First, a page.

Legends and Secrets of the Cosmic Ouroboros
There are few creatures that evoke the range of emotions like the earthbound snake. Across ancient cultures and civilizations, snakes have been viewed as mystical, dangerous, repulsive, and ultimately one of the most fascinating beings in the animal world. However, there might be a deeply rooted reason for human’s fascination with this creature, one that is embedded in the oldest mythology known to humans: Ouroboros, or the one who devours itself.
Translated from the Greek, the word “ouroboros” means “tail devourer,” referring to the circular or figure-eight shape of a snake enveloping itself. One of the oldest mythological symbols known to humans, the ouroboros has been viewed as a symbol of the regenerative cycle of life, enlightenment, renewal, and infinity.
What is the significance of this mysterious and universal symbol, and how did it come to represent so much for so many civilizations?
EGYPT to GREECE to the GARDEN OF EDEN: The Ouroboros Origins
The ouroboros’ origin dates back to ancient Egypt as a symbol of the sun and the sun disk’s travels. Encrypted in the Enigmatic Book of the Netherworld, the engraved stone book found in King Tutankhamun’s tomb, the ouroboros is part of the story of Ra’s mythical journey in the underworld, and is one of the first instances of the symbol being depicted swallowing its tail. As described in the Egyptian Book of the Dead, the Ouroboros is connected to the creator god Atum, often described as being in the form of a water serpent.
From Egypt, the Ouroboros found its path to ancient Phoenicians and ancient Greece, where it is believed the symbol received its name as it is known today. Greek alchemists associated the ouroboros symbol with gold and the path of endless return, or the “One in All.”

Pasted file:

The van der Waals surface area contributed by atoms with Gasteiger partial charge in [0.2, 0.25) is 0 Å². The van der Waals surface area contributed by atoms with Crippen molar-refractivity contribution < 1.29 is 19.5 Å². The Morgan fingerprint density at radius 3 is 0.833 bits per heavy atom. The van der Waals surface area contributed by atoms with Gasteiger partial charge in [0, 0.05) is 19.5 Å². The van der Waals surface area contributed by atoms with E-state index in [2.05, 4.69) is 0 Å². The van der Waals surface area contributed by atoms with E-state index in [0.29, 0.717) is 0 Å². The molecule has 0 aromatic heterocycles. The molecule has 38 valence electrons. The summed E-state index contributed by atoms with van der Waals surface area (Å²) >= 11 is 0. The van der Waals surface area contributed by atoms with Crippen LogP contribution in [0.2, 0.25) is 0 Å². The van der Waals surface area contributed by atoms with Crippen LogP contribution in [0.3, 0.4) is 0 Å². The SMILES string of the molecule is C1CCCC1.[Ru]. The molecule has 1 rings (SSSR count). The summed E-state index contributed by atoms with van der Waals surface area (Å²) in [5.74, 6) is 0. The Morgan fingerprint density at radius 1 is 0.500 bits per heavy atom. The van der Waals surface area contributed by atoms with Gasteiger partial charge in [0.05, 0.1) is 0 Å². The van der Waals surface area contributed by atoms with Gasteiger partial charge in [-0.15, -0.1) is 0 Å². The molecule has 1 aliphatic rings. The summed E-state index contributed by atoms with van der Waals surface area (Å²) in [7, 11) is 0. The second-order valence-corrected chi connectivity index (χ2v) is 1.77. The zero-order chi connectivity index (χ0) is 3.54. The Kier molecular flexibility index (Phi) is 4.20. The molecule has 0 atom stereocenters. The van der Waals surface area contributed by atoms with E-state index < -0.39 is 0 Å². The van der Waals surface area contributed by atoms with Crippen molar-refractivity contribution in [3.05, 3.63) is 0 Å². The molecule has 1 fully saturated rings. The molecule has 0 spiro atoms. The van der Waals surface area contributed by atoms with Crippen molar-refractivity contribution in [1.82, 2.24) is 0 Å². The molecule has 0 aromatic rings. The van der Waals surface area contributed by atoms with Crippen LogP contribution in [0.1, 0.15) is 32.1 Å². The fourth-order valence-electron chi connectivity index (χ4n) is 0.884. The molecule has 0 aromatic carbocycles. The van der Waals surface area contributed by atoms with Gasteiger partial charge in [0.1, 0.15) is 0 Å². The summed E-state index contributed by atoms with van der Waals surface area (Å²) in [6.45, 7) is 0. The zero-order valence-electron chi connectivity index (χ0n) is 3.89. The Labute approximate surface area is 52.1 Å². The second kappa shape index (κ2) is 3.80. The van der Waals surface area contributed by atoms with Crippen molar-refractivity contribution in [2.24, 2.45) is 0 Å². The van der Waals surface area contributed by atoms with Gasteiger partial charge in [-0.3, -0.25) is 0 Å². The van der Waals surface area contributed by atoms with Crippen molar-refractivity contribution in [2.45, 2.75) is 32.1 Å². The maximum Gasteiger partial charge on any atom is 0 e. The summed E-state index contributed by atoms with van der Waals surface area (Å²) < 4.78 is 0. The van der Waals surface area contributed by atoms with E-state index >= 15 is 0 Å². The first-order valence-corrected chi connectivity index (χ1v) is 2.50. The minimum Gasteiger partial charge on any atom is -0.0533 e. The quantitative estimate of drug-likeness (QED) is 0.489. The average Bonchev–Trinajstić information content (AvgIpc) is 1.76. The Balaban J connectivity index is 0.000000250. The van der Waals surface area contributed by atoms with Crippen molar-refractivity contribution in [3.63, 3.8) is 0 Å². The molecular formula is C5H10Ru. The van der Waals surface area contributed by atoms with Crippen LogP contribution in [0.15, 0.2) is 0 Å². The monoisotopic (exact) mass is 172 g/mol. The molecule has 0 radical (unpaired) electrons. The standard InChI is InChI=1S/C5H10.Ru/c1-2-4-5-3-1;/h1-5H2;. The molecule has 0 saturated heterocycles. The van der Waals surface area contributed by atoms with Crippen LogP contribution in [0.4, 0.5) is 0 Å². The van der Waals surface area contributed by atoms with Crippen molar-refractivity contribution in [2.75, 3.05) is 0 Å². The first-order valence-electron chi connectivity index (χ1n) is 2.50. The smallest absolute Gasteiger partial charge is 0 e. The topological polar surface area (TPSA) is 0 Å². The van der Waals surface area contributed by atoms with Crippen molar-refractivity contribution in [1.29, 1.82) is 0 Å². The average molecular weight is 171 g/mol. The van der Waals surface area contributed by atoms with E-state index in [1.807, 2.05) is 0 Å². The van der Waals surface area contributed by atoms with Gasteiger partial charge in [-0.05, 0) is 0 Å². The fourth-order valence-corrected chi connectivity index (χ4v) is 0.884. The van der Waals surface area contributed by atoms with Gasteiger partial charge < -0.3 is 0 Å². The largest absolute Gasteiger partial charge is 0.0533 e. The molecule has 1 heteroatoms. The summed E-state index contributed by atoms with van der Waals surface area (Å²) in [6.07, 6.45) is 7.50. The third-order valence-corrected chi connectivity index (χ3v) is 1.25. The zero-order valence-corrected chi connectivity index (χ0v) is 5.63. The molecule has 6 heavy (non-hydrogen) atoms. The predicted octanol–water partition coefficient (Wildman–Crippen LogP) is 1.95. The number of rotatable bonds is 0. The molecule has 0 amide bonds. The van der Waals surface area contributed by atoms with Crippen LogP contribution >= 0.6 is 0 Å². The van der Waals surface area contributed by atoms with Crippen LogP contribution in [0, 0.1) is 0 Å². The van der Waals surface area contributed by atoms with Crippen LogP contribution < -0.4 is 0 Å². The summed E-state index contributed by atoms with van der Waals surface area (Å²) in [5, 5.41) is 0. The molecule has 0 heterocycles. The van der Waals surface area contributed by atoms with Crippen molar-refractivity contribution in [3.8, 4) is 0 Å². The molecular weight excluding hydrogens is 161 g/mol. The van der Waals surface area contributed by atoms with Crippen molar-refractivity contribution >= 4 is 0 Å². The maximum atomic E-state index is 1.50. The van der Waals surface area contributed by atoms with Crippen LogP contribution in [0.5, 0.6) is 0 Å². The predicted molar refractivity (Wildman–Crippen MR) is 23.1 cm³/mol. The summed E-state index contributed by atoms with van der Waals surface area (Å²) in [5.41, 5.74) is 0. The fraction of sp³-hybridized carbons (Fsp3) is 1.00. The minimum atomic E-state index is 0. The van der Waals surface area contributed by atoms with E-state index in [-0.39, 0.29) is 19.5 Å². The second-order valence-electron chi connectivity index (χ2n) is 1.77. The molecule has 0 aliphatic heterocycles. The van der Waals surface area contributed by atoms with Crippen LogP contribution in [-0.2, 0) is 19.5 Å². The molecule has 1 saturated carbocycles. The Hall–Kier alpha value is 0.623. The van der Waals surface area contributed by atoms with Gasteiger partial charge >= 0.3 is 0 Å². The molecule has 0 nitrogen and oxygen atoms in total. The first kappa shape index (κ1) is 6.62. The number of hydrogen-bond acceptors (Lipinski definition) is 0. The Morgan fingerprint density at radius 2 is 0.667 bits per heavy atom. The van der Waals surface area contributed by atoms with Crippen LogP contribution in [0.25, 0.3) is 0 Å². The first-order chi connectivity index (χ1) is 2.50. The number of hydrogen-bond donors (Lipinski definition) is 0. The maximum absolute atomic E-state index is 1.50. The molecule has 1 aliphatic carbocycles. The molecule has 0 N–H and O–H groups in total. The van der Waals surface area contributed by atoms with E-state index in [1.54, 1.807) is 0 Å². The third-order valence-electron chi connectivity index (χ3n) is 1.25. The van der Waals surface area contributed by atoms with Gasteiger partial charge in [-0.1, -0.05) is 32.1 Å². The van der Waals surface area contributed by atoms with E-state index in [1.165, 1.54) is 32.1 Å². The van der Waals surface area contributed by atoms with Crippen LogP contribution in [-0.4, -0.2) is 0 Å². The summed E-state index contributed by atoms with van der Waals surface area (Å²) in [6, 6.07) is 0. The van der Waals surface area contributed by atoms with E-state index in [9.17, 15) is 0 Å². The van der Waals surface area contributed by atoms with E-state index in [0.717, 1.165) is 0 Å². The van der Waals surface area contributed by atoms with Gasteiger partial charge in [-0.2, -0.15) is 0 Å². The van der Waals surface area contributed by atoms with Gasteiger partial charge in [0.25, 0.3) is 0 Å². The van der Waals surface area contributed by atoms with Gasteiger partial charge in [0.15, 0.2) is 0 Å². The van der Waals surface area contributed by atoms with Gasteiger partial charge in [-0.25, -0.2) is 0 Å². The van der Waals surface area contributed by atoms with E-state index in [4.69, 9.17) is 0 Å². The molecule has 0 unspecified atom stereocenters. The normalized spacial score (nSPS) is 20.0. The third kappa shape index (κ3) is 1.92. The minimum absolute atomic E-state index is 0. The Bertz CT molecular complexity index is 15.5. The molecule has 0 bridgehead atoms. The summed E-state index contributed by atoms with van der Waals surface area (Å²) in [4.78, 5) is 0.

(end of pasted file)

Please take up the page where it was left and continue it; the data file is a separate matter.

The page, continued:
In fact, Plato writes of the Ouroboros as being the first living creature in the universe, and that the self-swallowing being represents a completely self-contained system with no need for anything outside of itself.
From Plato’s interpretation, the Gnostics expanded on the theory that the Ouroboros represents the soul of the world.
For some it is the embodiment of evil; for others the reflection of knowledge, in the Judeo-Christian tradition, the Ouroboros, which we know as the serpent in the Garden of Eden, represents the external or human-bound world, or one that resides outside of “God.”
It can also be said that the snake, or ouroboros, can be attributed to what we now call “awareness,” in that after listening to the snake and eating from the Tree of Knowledge, Adam and Eve became aware of their nakedness, or innate humanity.
In the Hindu religion, Ouroboros is equated with Kundalini or the essential energy that resides, coiled in the base of the spine. According to the Upanishads, “the divine power, Kundalini, shines like the stem of a young lotus; like a snake, coiled round upon herself she holds her tail in her mouth and lies resting half asleep as the base of the body.” The Hindus are also among the religions that associates the Ouroboros with the divine feminine energy.
This connection to the feminine would also be mirrored in the Far Eastern interpretation of the Ouroboros with the concept of yin yang, the cosmological balance between light and dark, matter and energy, or the concept of duality. For the ancient Chinese and Japanese, duality represents opposites which form a divine unity, with each aspect being equal in such a creative and reproductive power, that a universe could emerge from the sacred union.